It is common knowledge that 500 years ago, people believed the Earth was spherical. However, it is also entirely false.
Using methods that can be replicated, astronomers have been able to demonstrate our planet’s sphericity for over 2,000 years.
The earliest known mention of a spherical Earth is found in ancient Indian religious scriptures.
The Rigveda, composed between 1500 and 1000 BCE, contains the verse, “The spherical Earth remains in the center of the universe.”
Despite abundant evidence of ancient India’s exceedingly advanced astronomical knowledge, few records of their techniques have survived.
We must consult the Greek ‘natural philosophers’ for this information.
Observe the shadow of the Earth during a lunar eclipse
Around 430 BCE, Empedocles and Anaxagoras observed that the Earth’s shadow appeared spherical during a lunar eclipse, providing the first written evidence that the Earth is a sphere.
During the next eclipse, you can observe its curve for yourself.
Observe the vessels at the horizon
Aristotle added more evidence in 350 BCE.
He observed that when a ship sailed beyond the horizon, the masts remained visible after the hull had vanished, as would be expected if the ship had sailed around a curved edge.
If you are near a port, you can do the same with modern ships, but you will need to search for their upper decks instead of sails.
Observe the shifting location of the North Star
It was common knowledge at the time that distinct constellations appeared in various locations; for instance, the North Star is closer to the horizon in Cairo than in Athens.
However, Aristotle was the first to propose that because Egypt is located further south, it would view the star from a shallower angle if the world were a globe.
During your next vacation in the Northern Hemisphere, keep an eye out for the North Star and compare its position to that of your home location.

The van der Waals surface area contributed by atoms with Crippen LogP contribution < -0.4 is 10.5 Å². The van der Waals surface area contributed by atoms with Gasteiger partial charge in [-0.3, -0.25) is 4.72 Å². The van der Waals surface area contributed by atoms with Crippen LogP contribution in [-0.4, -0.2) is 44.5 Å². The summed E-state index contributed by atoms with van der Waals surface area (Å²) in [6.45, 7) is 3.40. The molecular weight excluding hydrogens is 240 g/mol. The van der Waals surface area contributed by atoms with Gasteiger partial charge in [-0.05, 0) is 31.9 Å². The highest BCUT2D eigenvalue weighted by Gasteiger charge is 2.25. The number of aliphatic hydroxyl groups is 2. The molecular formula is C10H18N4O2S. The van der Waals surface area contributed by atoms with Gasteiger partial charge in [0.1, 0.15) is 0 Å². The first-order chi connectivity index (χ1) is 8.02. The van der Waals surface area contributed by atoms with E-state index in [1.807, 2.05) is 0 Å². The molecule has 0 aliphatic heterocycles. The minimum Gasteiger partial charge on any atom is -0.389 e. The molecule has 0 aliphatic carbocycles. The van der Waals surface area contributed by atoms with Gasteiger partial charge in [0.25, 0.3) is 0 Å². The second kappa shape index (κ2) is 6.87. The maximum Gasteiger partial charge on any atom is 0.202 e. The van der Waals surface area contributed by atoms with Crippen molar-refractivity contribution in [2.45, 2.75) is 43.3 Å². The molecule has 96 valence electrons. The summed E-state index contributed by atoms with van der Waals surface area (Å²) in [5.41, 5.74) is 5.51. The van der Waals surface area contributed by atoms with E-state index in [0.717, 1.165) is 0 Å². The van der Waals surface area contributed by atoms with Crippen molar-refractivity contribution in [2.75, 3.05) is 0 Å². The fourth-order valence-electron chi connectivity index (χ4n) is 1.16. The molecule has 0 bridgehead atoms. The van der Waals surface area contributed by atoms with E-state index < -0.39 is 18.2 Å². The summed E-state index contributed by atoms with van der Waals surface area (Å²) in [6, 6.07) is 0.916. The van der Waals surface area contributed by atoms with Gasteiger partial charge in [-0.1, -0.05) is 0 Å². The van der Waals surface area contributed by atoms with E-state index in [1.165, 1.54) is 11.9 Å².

Determine the duration of shadows
The Greeks also observed that the same effect caused the lengths of shadows to vary depending on your latitude.
Several scientists measured the circumference of the Earth using this method, but the earliest account dates back to approximately 240 BCE.
Eratosthenes, a native of Cyrene (modern-day Aswan, Libya), was aware of a well where, at noon on a certain day of the year, the Sun would illuminate the water but not the well walls, indicating that the Sun was directly overhead.
Hundreds of kilometers to the north, he later labored at the Library of Alexandria in Egypt.
On the same day of the year, he erected a pole and used the length of the shadow to calculate the Sun’s angle as 7.2°, or approximately 1/50th of a full circle.
This meant that the distance between the two cities was one-fiftieth of the circumference of the Earth.
Thankfully, the distance had already been accurately measured, so he knew they were separated by 5,000 stadia.
In the ancient world, the precise length of a stadia varied, but this places Erastothenes’ measurement between 38,000 and 46,000 km – not far from the current circumference measurement around the poles of 40,008 km.
Complete a circumnavigation of the globe
Throughout the succeeding centuries, astronomers in Europe, India, and the Arab world gained knowledge of the globe-shaped Earth.
In 1519, however, the Magellan–Elanco expedition circumnavigated the globe for the first time, providing the first direct evidence that the Earth was spherical.
Unless you are exceedingly affluent and an expert sailor, it may be difficult to replicate this one at home.